Based on my own experience thus far, I'm heavily leaning toward option #3 as the "ideal" for an answer here, but it's clear this is far from universal - indeed, if I had to guess I'd say #1 and #4 are going to represent the majority of answers here long-term, and it wouldn't surprise me one bit if folks didn't start looking at #3 as something of a cheat. So I figured I'd put this up for discussion: as a group, what do we feel we should be striving for here?

Related discussions:

  • A good example of #1 is this answer. I posted that specifically to see what would happen with a conventional answer on the site and this thing is still getting upvotes daily. I'm not clear if that's because people actually find it useful (which is a bit scary... they already knew that one, right?) or if they're just rebelling against the idea of lifehacks in general. Almost all my rep on the site comes from that answer and the network association bonus. That doesn't seem good. – Sterno Dec 31 '14 at 3:20
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    @Sterno That is getting random upvotes I think partly because people robo-vote popular posts like that and their answers without reading them much. I mean, it could be a hack I guess, if the OP didn't think of it himself :p, but yeah, not a great hack answer – J. Musser Dec 31 '14 at 4:03
  • I've now deleted that answer to help clean the site up a bit. For reference, it was "Step 1: Get a smaller container. Step 2: Fill it up. Step 3: Dump it into the larger container. Step 4: Repeat Steps 1-3 as needed" – Sterno Dec 31 '14 at 13:16
  • @Sterno I think that was an okay answer -- it wasn't spoken about in the question, so it could be that the OP hadn't considered it. (I'm a mind-reader, so I'll tell you that the OP did think of it, but didn't write about it :P) – Shokhet Dec 31 '14 at 20:03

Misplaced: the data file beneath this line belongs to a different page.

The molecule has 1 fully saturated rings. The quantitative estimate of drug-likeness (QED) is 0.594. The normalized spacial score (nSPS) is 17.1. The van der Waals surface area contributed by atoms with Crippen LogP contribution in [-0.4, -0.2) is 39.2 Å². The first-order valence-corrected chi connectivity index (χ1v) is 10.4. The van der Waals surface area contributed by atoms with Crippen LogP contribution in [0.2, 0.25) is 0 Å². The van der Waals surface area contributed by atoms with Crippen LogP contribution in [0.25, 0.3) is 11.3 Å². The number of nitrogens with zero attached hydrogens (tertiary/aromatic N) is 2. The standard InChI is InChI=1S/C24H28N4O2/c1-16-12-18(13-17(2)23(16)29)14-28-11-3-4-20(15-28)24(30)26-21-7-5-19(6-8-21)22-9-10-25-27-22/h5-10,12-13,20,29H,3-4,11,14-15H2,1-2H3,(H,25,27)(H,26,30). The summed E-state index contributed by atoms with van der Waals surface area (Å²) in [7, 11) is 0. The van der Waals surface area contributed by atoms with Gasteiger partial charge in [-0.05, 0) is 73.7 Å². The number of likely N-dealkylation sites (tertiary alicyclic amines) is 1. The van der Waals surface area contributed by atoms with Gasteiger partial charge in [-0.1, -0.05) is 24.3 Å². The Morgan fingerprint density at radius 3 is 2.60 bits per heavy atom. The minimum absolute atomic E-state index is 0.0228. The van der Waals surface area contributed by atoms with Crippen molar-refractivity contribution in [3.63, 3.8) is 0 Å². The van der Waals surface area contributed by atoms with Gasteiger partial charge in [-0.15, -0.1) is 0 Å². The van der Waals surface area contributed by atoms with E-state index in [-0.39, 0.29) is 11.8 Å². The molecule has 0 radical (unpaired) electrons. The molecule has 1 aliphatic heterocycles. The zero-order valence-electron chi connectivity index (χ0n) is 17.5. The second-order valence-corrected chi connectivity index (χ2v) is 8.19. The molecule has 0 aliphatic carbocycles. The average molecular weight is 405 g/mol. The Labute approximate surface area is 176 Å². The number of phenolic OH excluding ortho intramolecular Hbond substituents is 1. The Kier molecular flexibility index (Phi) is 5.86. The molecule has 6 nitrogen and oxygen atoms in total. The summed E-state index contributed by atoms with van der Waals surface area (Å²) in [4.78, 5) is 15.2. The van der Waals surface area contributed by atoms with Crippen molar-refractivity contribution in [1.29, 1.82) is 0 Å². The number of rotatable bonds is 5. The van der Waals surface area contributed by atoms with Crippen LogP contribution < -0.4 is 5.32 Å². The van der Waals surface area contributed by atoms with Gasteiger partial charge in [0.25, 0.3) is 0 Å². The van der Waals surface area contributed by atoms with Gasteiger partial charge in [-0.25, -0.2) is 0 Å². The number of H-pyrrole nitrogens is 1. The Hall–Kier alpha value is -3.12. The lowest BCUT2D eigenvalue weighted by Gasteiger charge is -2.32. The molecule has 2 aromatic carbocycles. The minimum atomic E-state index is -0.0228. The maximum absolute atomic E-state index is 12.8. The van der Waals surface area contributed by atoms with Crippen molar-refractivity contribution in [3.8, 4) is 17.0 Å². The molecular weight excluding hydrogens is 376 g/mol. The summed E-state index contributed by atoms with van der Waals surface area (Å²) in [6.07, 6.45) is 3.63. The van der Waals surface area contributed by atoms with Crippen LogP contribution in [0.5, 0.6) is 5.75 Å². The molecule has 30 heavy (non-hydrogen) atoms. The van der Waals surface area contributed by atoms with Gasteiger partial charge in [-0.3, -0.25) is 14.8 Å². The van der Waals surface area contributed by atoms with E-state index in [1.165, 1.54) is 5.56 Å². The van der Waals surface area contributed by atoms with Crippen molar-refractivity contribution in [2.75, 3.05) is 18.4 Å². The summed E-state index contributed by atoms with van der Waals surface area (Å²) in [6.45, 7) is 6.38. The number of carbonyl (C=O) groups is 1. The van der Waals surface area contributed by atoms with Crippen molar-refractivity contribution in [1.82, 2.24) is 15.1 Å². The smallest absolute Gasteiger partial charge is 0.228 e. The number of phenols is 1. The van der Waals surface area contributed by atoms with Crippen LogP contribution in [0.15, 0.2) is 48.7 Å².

• If it was an answer worthy of 20+ upvotes on a "Lifehacks" site, I don't even know what the point of this site is. – Sterno Dec 31 '14 at 21:27
  • @Sterno At the risk of pointing out the obvious, people were upvoting because of the smaller container in the image on the self answer. People were upvoting a humorous answer not strictly a conventional answer. – apaul Jan 2 '15 at 6:16
  • I didn't figure that many people clicked through the comments, but you might be right. – Sterno Jan 2 '15 at 12:27
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There are two questions that we should use to evaluate answers.

  1. "Does it fit our definition of a lifehack?"

The current definition defined in our scope is as follows:

A lifehack is a technique that can be implemented quickly and is used to make one's physical life more efficient when a more standard approach (as defined by that area's experts) or a product is either unavailable or undesirable. Lifehacks are creative, meaning they use materials that are on hand for uses besides their intended use.

As such, if an answer fails to meet any of the requirements in this definition then it is a poor lifehack and therefore a poor answer on our site.

The biggest offender I've seen against this definition are answers that you talk about in your #1, the conventional solution answer. We need to enforce the fact that if the answer is not creative (as we define it) then it isn't a lifehack. As such, they do not answer the question being asked because questions are implicitly seeking lifehack answers.